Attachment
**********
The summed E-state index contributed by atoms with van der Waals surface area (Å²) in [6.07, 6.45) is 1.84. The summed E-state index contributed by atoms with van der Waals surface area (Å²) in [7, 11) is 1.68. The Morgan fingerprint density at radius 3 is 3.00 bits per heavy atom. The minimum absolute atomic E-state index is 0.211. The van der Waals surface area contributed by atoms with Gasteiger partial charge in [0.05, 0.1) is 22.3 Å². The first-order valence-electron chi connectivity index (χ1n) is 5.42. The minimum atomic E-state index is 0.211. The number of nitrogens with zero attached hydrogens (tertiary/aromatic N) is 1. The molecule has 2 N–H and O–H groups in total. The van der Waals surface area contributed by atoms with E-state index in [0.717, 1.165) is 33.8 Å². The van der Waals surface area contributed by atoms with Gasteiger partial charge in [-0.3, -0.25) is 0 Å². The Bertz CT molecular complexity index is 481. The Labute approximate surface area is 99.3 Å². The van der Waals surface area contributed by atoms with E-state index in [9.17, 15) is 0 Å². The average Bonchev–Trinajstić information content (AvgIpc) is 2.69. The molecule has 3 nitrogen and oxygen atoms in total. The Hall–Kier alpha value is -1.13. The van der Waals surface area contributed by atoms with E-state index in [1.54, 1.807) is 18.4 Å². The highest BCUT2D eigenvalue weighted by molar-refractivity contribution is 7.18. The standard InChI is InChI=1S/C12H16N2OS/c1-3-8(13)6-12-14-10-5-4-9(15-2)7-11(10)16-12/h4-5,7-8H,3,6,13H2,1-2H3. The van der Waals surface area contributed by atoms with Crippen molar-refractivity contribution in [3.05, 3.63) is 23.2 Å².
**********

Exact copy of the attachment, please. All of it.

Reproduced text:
The summed E-state index contributed by atoms with van der Waals surface area (Å²) in [6.07, 6.45) is 1.84. The summed E-state index contributed by atoms with van der Waals surface area (Å²) in [7, 11) is 1.68. The Morgan fingerprint density at radius 3 is 3.00 bits per heavy atom. The minimum absolute atomic E-state index is 0.211. The van der Waals surface area contributed by atoms with Gasteiger partial charge in [0.05, 0.1) is 22.3 Å². The first-order valence-electron chi connectivity index (χ1n) is 5.42. The minimum atomic E-state index is 0.211. The number of nitrogens with zero attached hydrogens (tertiary/aromatic N) is 1. The molecule has 2 N–H and O–H groups in total. The van der Waals surface area contributed by atoms with E-state index in [0.717, 1.165) is 33.8 Å². The van der Waals surface area contributed by atoms with Gasteiger partial charge in [-0.3, -0.25) is 0 Å². The Bertz CT molecular complexity index is 481. The Labute approximate surface area is 99.3 Å². The van der Waals surface area contributed by atoms with E-state index in [9.17, 15) is 0 Å². The average Bonchev–Trinajstić information content (AvgIpc) is 2.69. The molecule has 3 nitrogen and oxygen atoms in total. The Hall–Kier alpha value is -1.13. The van der Waals surface area contributed by atoms with E-state index in [1.54, 1.807) is 18.4 Å². The highest BCUT2D eigenvalue weighted by molar-refractivity contribution is 7.18. The standard InChI is InChI=1S/C12H16N2OS/c1-3-8(13)6-12-14-10-5-4-9(15-2)7-11(10)16-12/h4-5,7-8H,3,6,13H2,1-2H3. The van der Waals surface area contributed by atoms with Crippen molar-refractivity contribution in [3.05, 3.63) is 23.2 Å².